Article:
By New Times
By Connor Radnovich
By Robrt L. Pela and Amy Silverman
By Ray Stern
By Keegan Hamilton
By Matthew Hendley
By Monica Alonzo
By Monica Alonzo
When he has confidence, there may be no one better. When he doesn't, there are few worse.
It's tough to be a goalie, says Bob Clarke, the Flyers general manager who drafted and, eventually, traded Boucher. But with confidence in himself and a good defense in front of him, Boucher could be the best in the league.
"I just hope he's not as hard on himself as he once was," Clarke says.
Boucher says he isn't, says he's learned to let losses go and not think about his past struggles. But a few days after he said this, when Bob Clarke's name is mentioned after practice -- a little over a month after the streak has ended, as Boucher's game has gone from perfect to exceptional to mediocre -- Boucher shakes his head, and cuts the conversation short. There's an uncharacteristic scowl on his face.
"Why did you talk to him?" he asks sharply. " I don't know if I want to hear what Bob Clarke has to say."
One hour south of Boston, in Woonsocket, Rhode Island, inside the Box Seats tavern on River Street, there is a photo hanging on the wall above table two. It's instructive, this photo. It shows Brian Boucher, the local boy from the middle-class family in this working-class French-Canadian town, on the day he was drafted in 1995. It shows Bryan Berard, Boucher's best friend since kindergarten, standing next to him. Berard lived five minutes from Boucher and as the two grew up, Berard over-shadowed each of Boucher's athletic accomplishments. Including this one, the day this photo was snapped and Boucher was drafted. Because, you see, Berard was drafted, too -- as the first-overall pick. Boucher went later that round.
No, there's no headline above the photo reading, "BERARD PICKED FIRST; BOUCHER ALSO SELECTED." But there might as well be. More than the history of their friendship, this photo shows the confidence of each hockey player.
Look at Berard. Shoulders back, chin up, eyes narrowed, lips pursed. He knew he'd be the first pick. And he knew it long before anyone else did.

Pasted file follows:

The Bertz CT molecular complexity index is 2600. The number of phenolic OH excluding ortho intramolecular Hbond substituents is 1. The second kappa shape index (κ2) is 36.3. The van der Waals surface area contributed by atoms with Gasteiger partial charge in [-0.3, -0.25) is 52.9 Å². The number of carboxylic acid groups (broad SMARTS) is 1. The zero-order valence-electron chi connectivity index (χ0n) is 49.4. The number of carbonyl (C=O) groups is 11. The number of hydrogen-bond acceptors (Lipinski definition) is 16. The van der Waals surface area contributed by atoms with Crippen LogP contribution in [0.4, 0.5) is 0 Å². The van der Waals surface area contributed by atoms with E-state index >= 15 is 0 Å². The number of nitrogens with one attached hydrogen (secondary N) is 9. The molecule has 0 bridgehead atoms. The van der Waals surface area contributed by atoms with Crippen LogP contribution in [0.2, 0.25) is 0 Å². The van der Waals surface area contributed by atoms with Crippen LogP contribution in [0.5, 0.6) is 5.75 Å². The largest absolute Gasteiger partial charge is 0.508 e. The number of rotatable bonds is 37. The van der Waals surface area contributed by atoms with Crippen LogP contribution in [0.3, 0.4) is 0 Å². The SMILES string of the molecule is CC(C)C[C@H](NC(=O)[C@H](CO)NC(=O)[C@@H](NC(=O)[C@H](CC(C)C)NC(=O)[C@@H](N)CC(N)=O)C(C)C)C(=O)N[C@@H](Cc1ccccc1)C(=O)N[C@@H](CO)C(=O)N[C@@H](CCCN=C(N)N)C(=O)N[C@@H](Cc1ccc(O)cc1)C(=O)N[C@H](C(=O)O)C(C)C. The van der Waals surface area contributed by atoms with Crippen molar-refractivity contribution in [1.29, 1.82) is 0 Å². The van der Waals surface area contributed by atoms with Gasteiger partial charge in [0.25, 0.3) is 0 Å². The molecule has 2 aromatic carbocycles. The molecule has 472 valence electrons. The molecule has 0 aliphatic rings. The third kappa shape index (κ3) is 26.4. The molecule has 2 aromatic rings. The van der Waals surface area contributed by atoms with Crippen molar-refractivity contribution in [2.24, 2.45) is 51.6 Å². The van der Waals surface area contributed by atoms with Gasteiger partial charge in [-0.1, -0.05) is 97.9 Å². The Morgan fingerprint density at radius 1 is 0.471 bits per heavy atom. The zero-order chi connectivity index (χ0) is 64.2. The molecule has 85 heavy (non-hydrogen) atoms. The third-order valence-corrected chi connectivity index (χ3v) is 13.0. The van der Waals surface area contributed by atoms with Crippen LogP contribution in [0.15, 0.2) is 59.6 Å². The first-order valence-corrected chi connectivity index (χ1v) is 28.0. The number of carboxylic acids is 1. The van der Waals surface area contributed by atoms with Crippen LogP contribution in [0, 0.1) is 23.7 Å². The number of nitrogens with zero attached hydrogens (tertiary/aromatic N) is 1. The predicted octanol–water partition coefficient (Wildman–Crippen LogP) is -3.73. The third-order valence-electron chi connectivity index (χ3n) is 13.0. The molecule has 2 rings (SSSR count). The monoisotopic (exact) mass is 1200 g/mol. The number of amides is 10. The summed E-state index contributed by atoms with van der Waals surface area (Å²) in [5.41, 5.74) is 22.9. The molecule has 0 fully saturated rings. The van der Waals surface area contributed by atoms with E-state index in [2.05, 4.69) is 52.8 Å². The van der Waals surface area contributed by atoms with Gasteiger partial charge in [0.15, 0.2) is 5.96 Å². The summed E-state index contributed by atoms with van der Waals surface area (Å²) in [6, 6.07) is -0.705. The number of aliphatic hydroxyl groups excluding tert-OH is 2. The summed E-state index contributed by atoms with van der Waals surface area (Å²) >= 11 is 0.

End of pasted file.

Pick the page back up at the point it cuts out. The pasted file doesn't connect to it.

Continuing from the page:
Now, look at Boucher. Mouth slightly agape, shoulders hunched and leaning toward Berard's, eyes wide and searching. He looks slightly awkward in his Flyers jersey, unsure of something -- perhaps what the picture could expose.
There are many pictures of them together as kids. They were inseparable. "Brian was our other son," says Pam Berard, mother of Bryan and six other sons and daughters.
What drew one Brian to the other was the competitive drive they shared. They were both clearly born with it, though Boucher admits his was helped along by two older brothers who also wanted only to win. In every backyard game the two Brians played, in every class they took, they wanted nothing more than to beat one another.
Except in hockey. Boucher and Berard were teammates there, Boucher playing goalie because no one else would, Berard playing defense because no one else was better.
"We won a lot of championships," Berard says now, reached by phone. He, like his old friend, is reticent. Even Berard's mom laughingly points that out.
Both enrolled at the private high school in town, Mount Saint Charles Academy, otherwise known as the "Hockey Factory." The school, to date, has won 26 consecutive state titles. Six Mount Saint Charles alum currently play in the NHL.
None of those alum received more praise while at Mount than Bryan Berard. As a freshman, he started varsity. As a sophomore, he made All-State. Later that year, he was named the most valuable player in the Esso Cup in Quebec with the U.S. Select 16 team.
Boucher? Boucher played jayvee as a freshman, missed the cut with the U.S. Select team and split time between jayvee and varsity as a sophomore. There were times that year, as Boucher played jayvee, that he wondered if he had a future in the game. He was his toughest critic, says David Belisle, son of Bill and an assistant coach at Mount Saint Charles. (Bill wasn't available on the day New Times called, so David, who's worked with his dad for years and knows the history well, recounted it.)
Bill, though, believed in Boucher even then. "He knew he had a good talent in Brian Boucher," says David. Why, then, was Boucher demoted to jayvee? "My father will send goalies down to make them work hard or focus . . . or get them upset or mad enough to prove to coach that he shouldn't have sent them down there."
With Boucher, it worked. His junior year he won the starting job. The games were easy; Mount Saint Charles was so dominant, Boucher saw maybe 10 shots a contest. But the practices? Bill Belisle never let up there, Boucher says. Behind closed doors, Belisle yelled at Boucher until he'd perfected the form he uses today: a stand-up approach to goaltending that calls for athleticism and a keen sense of shooting angles. Boucher was expected, in those practices, to let no puck pass, even in two- or three-on-none drills.
"You'd learn to battle," Boucher says now. "[Bill] definitely pushed me."